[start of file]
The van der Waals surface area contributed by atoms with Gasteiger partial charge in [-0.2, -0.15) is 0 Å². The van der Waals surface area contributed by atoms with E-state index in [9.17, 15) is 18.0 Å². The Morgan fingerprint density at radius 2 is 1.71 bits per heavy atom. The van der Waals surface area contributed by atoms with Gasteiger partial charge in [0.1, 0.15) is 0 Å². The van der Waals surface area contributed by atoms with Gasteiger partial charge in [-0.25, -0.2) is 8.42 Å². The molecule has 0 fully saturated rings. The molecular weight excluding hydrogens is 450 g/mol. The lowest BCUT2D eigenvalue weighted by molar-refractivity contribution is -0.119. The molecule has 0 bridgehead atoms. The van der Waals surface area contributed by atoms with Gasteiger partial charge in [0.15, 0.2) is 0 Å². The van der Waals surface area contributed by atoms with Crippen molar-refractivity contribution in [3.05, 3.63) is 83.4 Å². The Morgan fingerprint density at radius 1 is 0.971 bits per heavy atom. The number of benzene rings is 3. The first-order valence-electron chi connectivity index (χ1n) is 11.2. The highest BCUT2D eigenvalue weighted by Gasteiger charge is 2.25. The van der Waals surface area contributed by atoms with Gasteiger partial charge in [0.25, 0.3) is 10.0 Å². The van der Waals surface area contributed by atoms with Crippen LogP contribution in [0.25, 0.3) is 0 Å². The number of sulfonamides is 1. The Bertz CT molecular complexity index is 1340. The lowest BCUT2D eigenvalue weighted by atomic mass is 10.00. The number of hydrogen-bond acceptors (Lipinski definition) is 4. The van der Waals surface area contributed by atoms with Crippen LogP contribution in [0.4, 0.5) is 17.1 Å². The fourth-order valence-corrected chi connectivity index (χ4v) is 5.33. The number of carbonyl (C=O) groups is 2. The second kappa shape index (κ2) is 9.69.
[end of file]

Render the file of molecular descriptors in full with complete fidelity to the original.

The van der Waals surface area contributed by atoms with Gasteiger partial charge in [-0.2, -0.15) is 0 Å². The van der Waals surface area contributed by atoms with E-state index in [9.17, 15) is 18.0 Å². The Morgan fingerprint density at radius 2 is 1.71 bits per heavy atom. The van der Waals surface area contributed by atoms with Gasteiger partial charge in [0.1, 0.15) is 0 Å². The van der Waals surface area contributed by atoms with Gasteiger partial charge in [-0.25, -0.2) is 8.42 Å². The molecule has 0 fully saturated rings. The molecular weight excluding hydrogens is 450 g/mol. The lowest BCUT2D eigenvalue weighted by molar-refractivity contribution is -0.119. The molecule has 0 bridgehead atoms. The van der Waals surface area contributed by atoms with Gasteiger partial charge in [0.15, 0.2) is 0 Å². The van der Waals surface area contributed by atoms with Crippen molar-refractivity contribution in [3.05, 3.63) is 83.4 Å². The Morgan fingerprint density at radius 1 is 0.971 bits per heavy atom. The number of benzene rings is 3. The first-order valence-electron chi connectivity index (χ1n) is 11.2. The highest BCUT2D eigenvalue weighted by Gasteiger charge is 2.25. The van der Waals surface area contributed by atoms with Gasteiger partial charge in [0.25, 0.3) is 10.0 Å². The van der Waals surface area contributed by atoms with Crippen LogP contribution in [0.25, 0.3) is 0 Å². The number of sulfonamides is 1. The Bertz CT molecular complexity index is 1340. The lowest BCUT2D eigenvalue weighted by atomic mass is 10.00. The number of hydrogen-bond acceptors (Lipinski definition) is 4. The van der Waals surface area contributed by atoms with Crippen LogP contribution in [0.4, 0.5) is 17.1 Å². The fourth-order valence-corrected chi connectivity index (χ4v) is 5.33. The number of carbonyl (C=O) groups is 2. The second kappa shape index (κ2) is 9.69.